Migrations: Open Hearts, Open Borders
The way to Treasure Island
Ed. International Centre for the Picture Book in Society, illus. multiple illustrators. Herefordshire: Otter-Barry Books, hb, 9 781 9109 5980 0, 2019, £9.99, 112pp.
Collection of illustrations on a theme, 10+ years
This is a small book but thick enough to contain many of the designs that arrived at The International Centre for the Picture Book in Society addressing the subject of Migrations back in 2017. The original exhibition of post cards from illustrators across the world moved from Worcester to be shown at BIBIANA, Bratislava, in September 2017.
The book comes with a short foreword by Shaun Tan and biographical notes on its more than fifty artist contributors. Each artist has a double page spread, one page for an image of their post card and one for the illustration. Whether there was an original specification that the illustration should feature a bird or whether so many illustrators chose this theme that it made sense to make it the theme of the book, I do not know. There is an immediate resonance, of course, for both post cards and birds can cross borders freely. Nevertheless, there is a surprising variety in how the theme is treated. Jan Klassen’s thrush is simply a thrush and Shaun Tan’s paper bird takes flight from a torn letter. Sometimes the illustrations have a direct bearing on the dangers that some migrants face. Marija Prelog’s robin looks down on human forms that may be swimming, crawling, or chillingly lifeless. Inga Grimm pictures a (giant?) pelican who has rescued migrants in life jackets packed within a capacious bill. But more often illustrators focus on the individual experience, the mixture of loss and hope involved in the movement from one home to another. In his few words to accompany the picture of a bird soaring above the turbulence of a rocky shore, P J Lynch expresses the feelings of many of his fellow contributors: “Wishing that everyone… with hope for a better future… will be met with a warm welcome… Safe Journey.” Proceeds from the sale of the book go to IBBY and to Amnesty.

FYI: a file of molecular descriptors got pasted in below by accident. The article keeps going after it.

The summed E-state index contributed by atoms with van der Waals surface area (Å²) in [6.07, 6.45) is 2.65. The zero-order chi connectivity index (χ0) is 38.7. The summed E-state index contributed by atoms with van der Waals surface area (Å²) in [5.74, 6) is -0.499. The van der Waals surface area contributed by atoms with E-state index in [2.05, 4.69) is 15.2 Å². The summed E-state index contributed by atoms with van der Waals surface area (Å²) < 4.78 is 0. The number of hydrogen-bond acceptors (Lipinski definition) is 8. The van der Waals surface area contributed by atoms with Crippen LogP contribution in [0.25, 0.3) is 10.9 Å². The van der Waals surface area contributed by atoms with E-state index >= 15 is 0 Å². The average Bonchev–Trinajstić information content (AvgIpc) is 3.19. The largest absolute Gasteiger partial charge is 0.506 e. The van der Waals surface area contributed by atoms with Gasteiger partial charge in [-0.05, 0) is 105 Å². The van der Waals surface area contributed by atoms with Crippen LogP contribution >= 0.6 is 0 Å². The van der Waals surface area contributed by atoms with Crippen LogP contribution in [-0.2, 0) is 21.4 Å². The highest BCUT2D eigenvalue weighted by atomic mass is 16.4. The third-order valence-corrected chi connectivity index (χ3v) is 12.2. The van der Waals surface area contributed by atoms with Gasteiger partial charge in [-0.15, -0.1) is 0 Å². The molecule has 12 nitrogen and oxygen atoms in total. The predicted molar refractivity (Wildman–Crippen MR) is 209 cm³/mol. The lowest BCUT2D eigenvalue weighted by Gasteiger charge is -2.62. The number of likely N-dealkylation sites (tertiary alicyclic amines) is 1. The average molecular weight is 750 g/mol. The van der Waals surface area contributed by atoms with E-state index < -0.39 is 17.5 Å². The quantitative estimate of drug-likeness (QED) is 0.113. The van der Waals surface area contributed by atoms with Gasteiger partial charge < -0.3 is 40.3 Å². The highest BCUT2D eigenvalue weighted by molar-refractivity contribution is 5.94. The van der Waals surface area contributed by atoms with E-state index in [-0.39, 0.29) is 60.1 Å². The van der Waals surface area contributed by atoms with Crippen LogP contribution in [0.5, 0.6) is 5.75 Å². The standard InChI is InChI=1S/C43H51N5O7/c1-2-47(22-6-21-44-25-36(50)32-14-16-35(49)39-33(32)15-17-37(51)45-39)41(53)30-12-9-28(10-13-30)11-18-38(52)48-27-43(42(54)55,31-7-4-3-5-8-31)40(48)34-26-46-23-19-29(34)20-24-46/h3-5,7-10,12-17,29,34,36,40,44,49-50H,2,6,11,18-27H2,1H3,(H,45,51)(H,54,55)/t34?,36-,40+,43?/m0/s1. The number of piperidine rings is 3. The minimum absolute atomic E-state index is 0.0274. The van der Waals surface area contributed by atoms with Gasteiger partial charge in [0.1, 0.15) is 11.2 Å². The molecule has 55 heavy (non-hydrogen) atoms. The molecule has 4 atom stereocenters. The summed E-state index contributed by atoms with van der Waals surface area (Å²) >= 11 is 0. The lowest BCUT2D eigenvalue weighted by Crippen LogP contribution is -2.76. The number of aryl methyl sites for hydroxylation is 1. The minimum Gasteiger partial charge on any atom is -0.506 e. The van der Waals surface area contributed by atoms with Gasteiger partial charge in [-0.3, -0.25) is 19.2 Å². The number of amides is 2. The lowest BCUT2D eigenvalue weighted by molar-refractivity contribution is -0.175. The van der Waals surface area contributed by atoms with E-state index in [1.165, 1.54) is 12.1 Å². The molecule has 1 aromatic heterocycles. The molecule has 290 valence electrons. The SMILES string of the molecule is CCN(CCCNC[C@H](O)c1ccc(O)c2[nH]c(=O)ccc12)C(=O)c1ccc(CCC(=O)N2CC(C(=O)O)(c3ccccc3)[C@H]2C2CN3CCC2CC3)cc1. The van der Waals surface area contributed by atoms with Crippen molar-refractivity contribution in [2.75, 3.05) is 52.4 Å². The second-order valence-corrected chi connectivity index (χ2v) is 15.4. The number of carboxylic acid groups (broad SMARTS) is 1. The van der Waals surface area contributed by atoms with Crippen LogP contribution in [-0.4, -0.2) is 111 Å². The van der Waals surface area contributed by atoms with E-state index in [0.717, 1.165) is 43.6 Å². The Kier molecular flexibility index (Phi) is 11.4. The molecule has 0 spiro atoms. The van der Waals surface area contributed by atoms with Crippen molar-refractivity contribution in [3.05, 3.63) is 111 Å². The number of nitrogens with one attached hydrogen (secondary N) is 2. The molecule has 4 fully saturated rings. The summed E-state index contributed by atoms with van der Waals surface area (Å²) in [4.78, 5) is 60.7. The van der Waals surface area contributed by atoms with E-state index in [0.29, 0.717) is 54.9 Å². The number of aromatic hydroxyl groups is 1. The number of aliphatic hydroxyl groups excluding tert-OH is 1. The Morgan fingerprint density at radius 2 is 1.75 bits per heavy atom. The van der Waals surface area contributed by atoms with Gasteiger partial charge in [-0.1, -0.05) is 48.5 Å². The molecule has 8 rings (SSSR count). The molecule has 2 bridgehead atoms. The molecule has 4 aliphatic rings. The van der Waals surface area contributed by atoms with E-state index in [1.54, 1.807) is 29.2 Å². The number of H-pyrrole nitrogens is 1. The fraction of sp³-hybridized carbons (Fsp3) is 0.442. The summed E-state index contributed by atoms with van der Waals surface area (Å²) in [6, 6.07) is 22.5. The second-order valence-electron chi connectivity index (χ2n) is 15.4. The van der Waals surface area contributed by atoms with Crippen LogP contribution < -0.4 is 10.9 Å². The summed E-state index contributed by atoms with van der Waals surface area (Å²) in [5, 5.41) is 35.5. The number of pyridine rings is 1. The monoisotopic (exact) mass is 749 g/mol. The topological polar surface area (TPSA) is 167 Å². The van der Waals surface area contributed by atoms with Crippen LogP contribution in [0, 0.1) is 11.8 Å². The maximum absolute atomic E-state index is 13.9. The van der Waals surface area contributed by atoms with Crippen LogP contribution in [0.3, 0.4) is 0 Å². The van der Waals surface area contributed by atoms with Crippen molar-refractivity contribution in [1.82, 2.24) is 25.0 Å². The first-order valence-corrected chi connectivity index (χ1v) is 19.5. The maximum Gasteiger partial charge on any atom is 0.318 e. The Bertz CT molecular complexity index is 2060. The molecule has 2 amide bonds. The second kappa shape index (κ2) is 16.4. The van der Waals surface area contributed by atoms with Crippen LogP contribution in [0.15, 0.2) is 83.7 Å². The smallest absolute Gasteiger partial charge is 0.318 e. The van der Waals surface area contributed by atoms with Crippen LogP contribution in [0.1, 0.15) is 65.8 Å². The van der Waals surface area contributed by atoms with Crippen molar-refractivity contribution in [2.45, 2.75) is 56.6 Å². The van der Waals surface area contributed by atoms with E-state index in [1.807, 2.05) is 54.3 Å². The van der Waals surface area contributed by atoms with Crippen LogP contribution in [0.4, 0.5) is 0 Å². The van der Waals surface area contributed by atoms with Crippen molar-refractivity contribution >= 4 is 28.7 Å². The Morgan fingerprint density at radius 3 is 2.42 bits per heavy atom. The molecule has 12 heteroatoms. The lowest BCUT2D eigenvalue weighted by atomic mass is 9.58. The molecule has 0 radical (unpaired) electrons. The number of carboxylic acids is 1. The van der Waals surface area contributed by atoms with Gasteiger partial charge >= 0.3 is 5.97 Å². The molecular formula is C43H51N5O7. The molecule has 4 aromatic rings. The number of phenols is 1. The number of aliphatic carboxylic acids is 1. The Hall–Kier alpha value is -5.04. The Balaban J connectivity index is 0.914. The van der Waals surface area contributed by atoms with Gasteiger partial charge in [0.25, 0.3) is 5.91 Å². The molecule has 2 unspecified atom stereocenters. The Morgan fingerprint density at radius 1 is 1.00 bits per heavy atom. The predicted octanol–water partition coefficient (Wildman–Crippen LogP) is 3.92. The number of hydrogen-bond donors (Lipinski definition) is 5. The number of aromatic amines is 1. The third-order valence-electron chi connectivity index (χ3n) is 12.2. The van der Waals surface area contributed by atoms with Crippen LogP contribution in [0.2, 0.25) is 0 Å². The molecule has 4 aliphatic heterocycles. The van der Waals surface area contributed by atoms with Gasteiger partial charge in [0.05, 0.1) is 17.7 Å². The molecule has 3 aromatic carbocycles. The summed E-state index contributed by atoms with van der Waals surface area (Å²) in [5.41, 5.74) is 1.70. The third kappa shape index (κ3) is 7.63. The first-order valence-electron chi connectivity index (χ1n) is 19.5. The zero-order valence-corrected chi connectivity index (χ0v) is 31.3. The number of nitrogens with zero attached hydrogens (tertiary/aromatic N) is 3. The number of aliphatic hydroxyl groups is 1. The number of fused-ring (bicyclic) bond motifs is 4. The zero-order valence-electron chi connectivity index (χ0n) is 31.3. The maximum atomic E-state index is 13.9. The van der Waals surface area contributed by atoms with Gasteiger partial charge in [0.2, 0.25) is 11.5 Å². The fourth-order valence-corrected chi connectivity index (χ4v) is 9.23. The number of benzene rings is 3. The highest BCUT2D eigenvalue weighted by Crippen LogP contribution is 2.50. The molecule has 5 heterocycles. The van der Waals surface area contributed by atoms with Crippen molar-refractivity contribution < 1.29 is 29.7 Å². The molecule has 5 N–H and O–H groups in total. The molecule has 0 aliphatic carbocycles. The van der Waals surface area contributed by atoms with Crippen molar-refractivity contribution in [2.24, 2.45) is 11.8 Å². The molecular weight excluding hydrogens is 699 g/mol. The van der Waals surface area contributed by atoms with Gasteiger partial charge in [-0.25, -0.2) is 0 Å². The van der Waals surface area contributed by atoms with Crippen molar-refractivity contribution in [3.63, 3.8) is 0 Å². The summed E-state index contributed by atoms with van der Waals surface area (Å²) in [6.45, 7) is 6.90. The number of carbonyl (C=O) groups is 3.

Review by Clive Barnes